art shop

  • Artists Interview :: Kim O’Neil


    Welcome to our soon to be regular interviews with artists that have their work in our shop. First up is Kim O’Neil who is a London based artist. She will also be doing a demonstration in store on the 25th February at Frames & Art Bromley.

    16649007_1270567536356967_7229186171916954946_n Free demonstration with Kim

    This is a FREE demonstration with professional artist Kim O'Neal sharing tips and techniques on how to create textures and effects using acrylic mediums and paint.

    Find out more here

    What is your name?
    Kim O’Neil I live and work near London.

    What type of artist are you?
    My practice is loosely based around the idea of making monuments of small paper ephemera, minutiae that could go unnoticed or encapsulating material possessions in a way that changes their value or meaning.

    Who / what inspired you to be an artist?
    I don’t think there’s been a time when I wasn’t an artist, I’ve been experimenting in a creative way since infancy.

    Which country are you from?
    Britain but I’m a not so distant relation to JFK so there’s an Irish link.

    What is your favourite colour?
    My favourite pigment colour is phthalocyanine blue green shade, it’s so intense and I love the undertone.

    What time of the day are you at your most creative?
    About 3pm in the afternoon, I start painting at 10am but only really get warmed up by the afternoon.

    If you could choose an animal that represents your creativity, which animal would it be?
    My spirit animal is a Deer, they are so graceful.

    Do you have a favourite artist?
    Without a doubt Hieronymus Bosch last March I travelled to Holland to see the 500 years retrospective.

    How would you describe your work?
    I graduated from Central saint Martins in 2004 with a degree in Fine Art.  My painting and montage uses the paper minutiae we all leave behind throughout our lives, transforming them into gigantic hand painted monuments.  More recently my practice has turned to diagrams, especially anatomical, treated with my unique style of vandalism.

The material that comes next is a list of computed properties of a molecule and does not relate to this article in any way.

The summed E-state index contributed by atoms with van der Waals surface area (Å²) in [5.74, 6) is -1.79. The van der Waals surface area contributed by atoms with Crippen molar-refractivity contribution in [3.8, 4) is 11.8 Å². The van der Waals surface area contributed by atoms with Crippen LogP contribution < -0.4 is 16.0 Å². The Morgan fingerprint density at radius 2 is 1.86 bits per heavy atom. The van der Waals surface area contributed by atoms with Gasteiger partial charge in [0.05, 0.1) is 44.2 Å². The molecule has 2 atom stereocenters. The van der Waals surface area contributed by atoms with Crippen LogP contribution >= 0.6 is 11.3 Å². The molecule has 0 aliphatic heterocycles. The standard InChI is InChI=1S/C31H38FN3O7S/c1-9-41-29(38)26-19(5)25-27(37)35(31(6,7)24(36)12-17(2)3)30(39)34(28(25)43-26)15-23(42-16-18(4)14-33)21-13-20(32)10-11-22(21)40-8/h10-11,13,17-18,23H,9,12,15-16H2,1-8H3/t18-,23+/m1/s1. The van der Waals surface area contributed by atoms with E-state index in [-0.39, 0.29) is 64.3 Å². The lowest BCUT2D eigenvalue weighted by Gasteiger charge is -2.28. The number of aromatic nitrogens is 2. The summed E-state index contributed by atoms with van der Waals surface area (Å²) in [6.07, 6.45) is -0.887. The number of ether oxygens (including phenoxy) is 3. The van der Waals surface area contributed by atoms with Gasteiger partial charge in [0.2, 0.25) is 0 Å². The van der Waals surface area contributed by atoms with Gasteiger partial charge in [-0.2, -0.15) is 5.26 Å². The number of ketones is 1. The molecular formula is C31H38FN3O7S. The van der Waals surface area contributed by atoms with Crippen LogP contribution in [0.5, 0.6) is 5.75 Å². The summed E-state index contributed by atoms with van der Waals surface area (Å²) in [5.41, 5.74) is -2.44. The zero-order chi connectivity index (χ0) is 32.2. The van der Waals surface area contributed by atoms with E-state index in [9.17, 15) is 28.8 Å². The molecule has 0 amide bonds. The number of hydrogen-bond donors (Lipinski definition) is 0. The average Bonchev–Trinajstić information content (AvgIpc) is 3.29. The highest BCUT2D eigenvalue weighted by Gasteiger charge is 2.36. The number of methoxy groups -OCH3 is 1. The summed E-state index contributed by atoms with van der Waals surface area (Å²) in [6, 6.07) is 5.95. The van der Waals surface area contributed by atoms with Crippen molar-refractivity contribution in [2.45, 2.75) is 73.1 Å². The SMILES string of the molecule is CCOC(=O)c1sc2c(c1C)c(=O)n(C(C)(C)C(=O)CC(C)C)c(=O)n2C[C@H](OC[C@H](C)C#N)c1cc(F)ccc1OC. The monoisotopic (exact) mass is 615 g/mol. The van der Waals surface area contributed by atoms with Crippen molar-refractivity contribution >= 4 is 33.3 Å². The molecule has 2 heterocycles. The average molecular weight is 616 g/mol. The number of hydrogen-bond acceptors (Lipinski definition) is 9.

What is your biggest achievement so far in your creative work?
    My biggest achievement is difficult to name as I’m so proud of several exhibitions I’ve shown work in and also my huge amount of technical knowledge I’ve gained working with Winsor & Newton, Liquitex and Reeves.

    Many thanks to Kim for answering our questions look out for more artists interviews in the coming months. Also you can meet her at our Bromley store on the 25th February 2017.

    Her contact details are below.
    Web :
    Email :
    Facebook :

    16649007_1270567536356967_7229186171916954946_n Free demonstration on Acrylic techniques
  • Tools to help you create: Sennelier Oil Pastels

    File 15-07-2016, 13 29 13One of our favorite things about working in an art materials shop is having access to so many different mediums. We love testing products and learning about their inherent qualities and uses.

    A few years back a conversation with a customer led me to the discovery of one of my absolute favorite brands, Sennelier Oil Pastels. Previously I’d always had a pretty tough time enjoying playing with my existing oil pastels, which I had found to actually be more akin to crayons at times due to the lack of pigment content. I had also had some difficulty in mixing and blending colour as what I was using was fairly hard.

    I was immediately impressed as a read the blurb on the back of the packaging, which handily stated,

    ‘Created by Sennelier for Pablo Picasso, the Oil Pastel offers freedom of creation for everyone’

    Some research revealed that in 1949, Picasso had requested though Henri Goetz that Sennelier produce hand-held pigments that had total coverage. Sennelier Pastels are designed to be used not just on paper or canvas, but for a huge array of mixed media applications. These oil sticks can be easily used in conjunction with Acrylic and Oil painting, wood, metal, glass and ceramics.File 15-07-2016, 13 28 21

    The first thought is how true the colours are (and the available range is HUGE), secondly when you feel the tip of the pastel you’re immediately taken with how soft and creamy they feel. They have an extremely high pigment content and are held together with a non-oxidising and very pure synthetic binding medium.

    Actually using the pastels on paper is the real revelation, I was amazed at how little force was needed to make a good solid mark on the paper surface I was using. Colours can be blended effortlessly and they can be mixed with a wide variety of mediums and thinners. The creamy, oily nature of these pastels means they will not naturally dry, so the use of Fixative is a must.

    What I love most about Sennelier pastels is not just the freedom of use with a variety of media, but how free they feel in just regular, playful expression.

    Sennelier Oil Pastels are available at Frames and Art in a wide variety of single colours and sets, including iridescent colours.

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